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Sometimes You Miss Your First Shot

by Jacobi Lafferty
2017 Hoop Shoot National Champion

Jacobi is a 2017 Hoop Shoot National Champion sponsored by Burlington, Vt., Lodge No. 916. He won a Frank Hise National Championship in the 10-11 boys division. Jacobi is part of the new Hoop Shoot alumni group, the Rebounders. Too old to compete and too young to serve on the BackBoard, these alumni are staying involved by serving at their local, state and regional contests.


My grandparents, who were long-time Elks members, first told me about the Hoop Shoot when I was 9 years old. They took me to it one day while my parents were working. I had no idea what to expect, but I knew if it had anything to do with basketball, I was willing to give it a try. I participated for the next five years. I overcame some big hurdles along the way, like having to shoot while I had the flu or with a broken thumb, which I broke the night before we left for the regional contest, and I had to withdraw another year because of a neck injury due to a medical condition I have.

My favorite part of the Hoop Shoot was the feeling of community when I would go to the competition. At my house, we call them our Hoop Shoot family. The other kids, volunteers and Elks, we all felt like we knew one another and could have a good time together. I remember being so nervous as I got on the bus at my first Regional contest, and an older participant named Jamison took me under his wing. From that year on, I always tried to help others because it meant so much to have that relationship with Jamison. I still follow his basketball career, and he came to a couple of my AAU games and was one of the first to congratulate me on my win at the 2017 National Finals.

Making it to the National Finals was the ultimate goal every year I competed. I wanted to make it because I would get to travel, meet new friends, see old friends, and represent my community. I also wanted to make it because I am competitive and arriving at the National Finals meant that I accomplished my goal and would get to compete against the best free throw shooters in the country. In 2015, I made it to Nationals but did not win. This loss was tough for me, but it made me more determined than ever to get back to Nationals. I practiced harder than ever before to ensure I would give myself the best chance of getting there again.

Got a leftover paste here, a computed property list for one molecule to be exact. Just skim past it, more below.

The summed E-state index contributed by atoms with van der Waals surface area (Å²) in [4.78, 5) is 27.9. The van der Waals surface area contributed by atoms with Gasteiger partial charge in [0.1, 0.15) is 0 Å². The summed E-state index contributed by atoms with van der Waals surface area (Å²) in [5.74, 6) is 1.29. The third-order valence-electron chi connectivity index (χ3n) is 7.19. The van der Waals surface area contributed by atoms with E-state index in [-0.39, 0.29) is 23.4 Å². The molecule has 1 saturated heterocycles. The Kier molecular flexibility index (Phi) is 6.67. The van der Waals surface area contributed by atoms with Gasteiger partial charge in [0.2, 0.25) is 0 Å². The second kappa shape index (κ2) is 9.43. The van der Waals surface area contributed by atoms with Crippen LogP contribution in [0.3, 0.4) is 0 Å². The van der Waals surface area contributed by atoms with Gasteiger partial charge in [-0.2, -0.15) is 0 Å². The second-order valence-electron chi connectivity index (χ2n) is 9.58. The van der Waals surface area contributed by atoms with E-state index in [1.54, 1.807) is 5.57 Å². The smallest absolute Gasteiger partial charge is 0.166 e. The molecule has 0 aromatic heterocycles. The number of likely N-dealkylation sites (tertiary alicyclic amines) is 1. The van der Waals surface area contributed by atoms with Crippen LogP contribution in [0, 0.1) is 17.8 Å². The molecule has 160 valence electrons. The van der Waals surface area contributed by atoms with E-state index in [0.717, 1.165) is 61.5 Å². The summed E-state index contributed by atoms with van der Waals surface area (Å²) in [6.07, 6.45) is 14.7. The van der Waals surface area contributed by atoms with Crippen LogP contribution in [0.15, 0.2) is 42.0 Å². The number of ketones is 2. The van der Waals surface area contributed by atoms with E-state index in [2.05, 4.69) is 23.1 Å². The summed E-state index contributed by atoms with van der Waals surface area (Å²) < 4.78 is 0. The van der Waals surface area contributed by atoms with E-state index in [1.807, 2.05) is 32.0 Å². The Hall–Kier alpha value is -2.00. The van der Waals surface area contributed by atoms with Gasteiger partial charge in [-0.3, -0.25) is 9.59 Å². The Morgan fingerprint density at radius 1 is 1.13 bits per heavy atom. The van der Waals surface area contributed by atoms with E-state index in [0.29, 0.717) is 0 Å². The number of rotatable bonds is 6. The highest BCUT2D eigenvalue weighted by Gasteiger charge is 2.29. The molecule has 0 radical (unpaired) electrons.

At the 2017 Finals, I missed my first shot, something I have never done, which added more nerves than ever. I ended up in a shoot-off with two other boys. I had to make 44 in a row to win the title. As soon as the ball went through the hoop, I felt so happy. I went to shake hands with my competitors, and then all I wanted to do was watch another Vermonter in his shoot, then go to the zoo. I felt like I had done what I had set out to do. There were so many great lessons I learned from competing in the Hoop Shoot. One of the most important things I learned was about how it was necessary to have a positive mindset and that if you put your mind to it, you can do anything. Sometimes in life you will miss your first shot, but you have to keep trying.

I knew from the moment I shot my last shot in the competition that I did not want my Hoop Shoot experience to end. I decided to volunteer at the Vermont state contest because I had volunteered at local contests and really loved the experience. I wanted to give back to a program that meant so much to me. When Steve Edgerley offered me the chance to help at the state contest, I couldn’t pass it up. This year at the state contest, I had the opportunity to talk to participants and to rebound for a few rounds of the contest. I hope to eventually join the BackBoard and volunteer at a higher level when I am old enough.

I want others to know the Hoop Shoot is a super fun program, and everyone should definitely give it a try. You meet lots of new people, and it teaches you a lot of lessons you will need later in life. Though I’ve aged out and can’t compete in the Hoop Shoot any longer, I do know that the skills I learned, like setting a goal, making a plan and following through on the plan even when it is very hard will serve me well no matter what I do. 

If someone is going to participate in the Hoop Shoot, then I would tell them the most important thing is to have fun. Try your best to make it to farther rounds because the later rounds you go, the more fun it is. As you move on, you get to travel, which is a great experience in itself. The competition is competitive, and there are a lot of great free throw shooters, so you need to practice a ton if you want to take it seriously.

If something gets tough or you’re missing shots, just take a deep breath and keep trying. My advice is to develop a routine and stick with it even when you are struggling. If you work hard enough, you can achieve anything. The Hoop Shoot can help with so many things in your life. It has helped me with activities outside of basketball, such as school, because it taught me that even if something is hard, I have to persevere and not give up.  

The Elks have been developing gritty kids through the Hoop Shoot program for nearly 50 years. For 2019-20, the Elks National Foundation allocated $1.1 million to fund the program. For videos, news from the court, and more information about the Hoop Shoot, visit elks.org/hoopshoot.



Comments

  1. This is a great post. Well done, Jacobi.

    We're glad you a) didn't give up after missing that first shot, and b) have kept in touch with the Hoop Shoot!

    ReplyDelete

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